Preparation of the Quarterly List

The Quarterly Lists are normally required to be placed in the Public Inspection File by January 10, April 10, July 10, and October 10 of each year.  Because of the unusual extension granted this year due to COVID-19, however, the Quarterly Lists covering the First and Second Quarters of 2020 are both required to be placed in stations’ Public Inspection Files by July 10, 2020, covering the periods from January 1, 2020 through March 31, 2020, and April 1, 2020 through June 30, 2020, respectively.

Stations should keep the following in mind:

  • Stations should maintain routine outreach to the community to learn of various groups’ perceptions of community issues, problems, and needs. Stations should document the contacts they make and the information they learn. Letters to the station regarding community issues should be made a part of the station’s database.
  • There should be procedures in place to organize the information that is gathered and bring it to the attention of programming staff with a view towards producing and airing programming that is responsive to significant community issues.  This procedure and its results should be documented.
  • Stations should ensure that there is some correlation between the station’s contacts with the community, including letters received from the public, and the issues identified in their Quarterly Lists. A station should not overlook significant issues.  In a contested license renewal proceeding, while the station may consider what other stations in the market are doing, each station will have the burden of persuading the FCC that it acted “reasonably” in deciding which issues to address and how.
  • Stations should not specify an issue for which no programming is identified. Conversely, stations should not list programs for which no issue is specified.
  • Under its former rules in this area, the FCC required a station to list five to ten issues per quarter. While that specific rule has been eliminated, the FCC has noted that such an amount will likely demonstrate compliance with the station’s issue-responsive programming obligations.  However, the FCC has indicated that licensees may choose to concentrate on fewer than five issues if they cover them in considerable depth.  Conversely, the FCC has noted that broadcasters may seek to address more than ten issues in a given quarter, due perhaps to program length, format, etc.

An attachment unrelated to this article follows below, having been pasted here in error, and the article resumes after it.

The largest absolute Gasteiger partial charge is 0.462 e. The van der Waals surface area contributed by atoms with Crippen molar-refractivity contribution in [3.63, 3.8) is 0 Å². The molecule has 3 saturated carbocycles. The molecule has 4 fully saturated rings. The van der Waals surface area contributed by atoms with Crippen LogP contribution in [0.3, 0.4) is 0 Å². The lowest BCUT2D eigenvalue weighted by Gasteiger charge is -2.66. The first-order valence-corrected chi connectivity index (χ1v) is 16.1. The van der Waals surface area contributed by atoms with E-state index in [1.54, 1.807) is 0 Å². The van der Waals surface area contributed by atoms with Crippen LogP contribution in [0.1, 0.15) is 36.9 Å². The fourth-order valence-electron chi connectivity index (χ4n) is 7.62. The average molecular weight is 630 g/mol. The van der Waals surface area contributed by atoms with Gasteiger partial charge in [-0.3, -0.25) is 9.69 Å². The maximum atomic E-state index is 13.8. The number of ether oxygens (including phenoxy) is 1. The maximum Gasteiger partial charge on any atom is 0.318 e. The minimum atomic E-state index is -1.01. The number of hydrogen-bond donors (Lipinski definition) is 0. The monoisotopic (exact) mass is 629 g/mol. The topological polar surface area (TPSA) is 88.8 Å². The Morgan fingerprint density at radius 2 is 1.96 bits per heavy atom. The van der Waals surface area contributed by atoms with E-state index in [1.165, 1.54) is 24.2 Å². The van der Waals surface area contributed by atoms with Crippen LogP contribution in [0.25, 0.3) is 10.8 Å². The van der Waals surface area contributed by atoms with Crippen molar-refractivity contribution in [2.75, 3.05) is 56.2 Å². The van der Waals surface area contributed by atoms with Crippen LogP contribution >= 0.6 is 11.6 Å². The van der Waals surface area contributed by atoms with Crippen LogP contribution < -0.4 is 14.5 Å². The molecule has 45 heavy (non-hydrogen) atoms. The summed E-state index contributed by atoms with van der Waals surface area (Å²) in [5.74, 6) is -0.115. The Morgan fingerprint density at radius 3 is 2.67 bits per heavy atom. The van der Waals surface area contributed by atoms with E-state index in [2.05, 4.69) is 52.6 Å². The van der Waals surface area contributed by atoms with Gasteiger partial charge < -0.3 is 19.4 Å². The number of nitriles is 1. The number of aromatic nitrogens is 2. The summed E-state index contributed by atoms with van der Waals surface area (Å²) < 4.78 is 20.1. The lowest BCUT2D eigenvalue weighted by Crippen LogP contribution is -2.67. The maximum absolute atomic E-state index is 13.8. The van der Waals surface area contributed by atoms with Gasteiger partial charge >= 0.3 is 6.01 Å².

• The Quarterly List should reflect a wide variety of significant issues. For example, five issues affecting the Washington, DC community might be: (1) the fight over statehood for the District of Columbia; (2) fire code violations in DC school buildings; (3) clean-up of the Anacostia River; (4) reforms in the DC Police Department; and (5) proposals to increase the use of traffic cameras on local streets.  The issues should change over time, reflecting the station’s ongoing ascertainment of changing community needs and concerns.
  • Accurate and complete records of which programs were used to discuss or treat which issues should be preserved so that the job of constructing the Quarterly List is made easier.  The data retained should help the station identify the programs that represented the “most significant treatment” of issues (e.g., duration, depth of presentation, frequency of broadcast, etc.).
  • The listing of “most significant programming treatment” should demonstrate a wide variety in terms of format, duration (long-form and short-form programming), source (locally produced is presumptively the best), time of day (times of day when the programming is likely to be effective), and days of the week.  Stations should not overlook syndicated and network programming as ways to address issues.
  • Stations should prepare each Quarterly List in time for it to be placed in their Public Inspection File on or before the due date.  If the deadline is not met, stations should give the true date when the document was placed in the Public Inspection File and explain its lateness.
  • Stations should show that their programming commitment covers all three months within each quarter.

These are just some suggestions that can assist stations in meeting their obligations under the FCC’s rules.  The requirement to list programs providing the most significant treatment of issues may persuade a station to review whether its programming truly and adequately educates the public about community concerns.

Attached is a sample format for a “Quarterly Issues/Programs List” to assist stations in creating their own Quarterly List.  Please do not hesitate to contact the attorneys in the Communications Practice for specific advice on how to ensure your compliance efforts in this area are adequate.

Class A Television Stations Only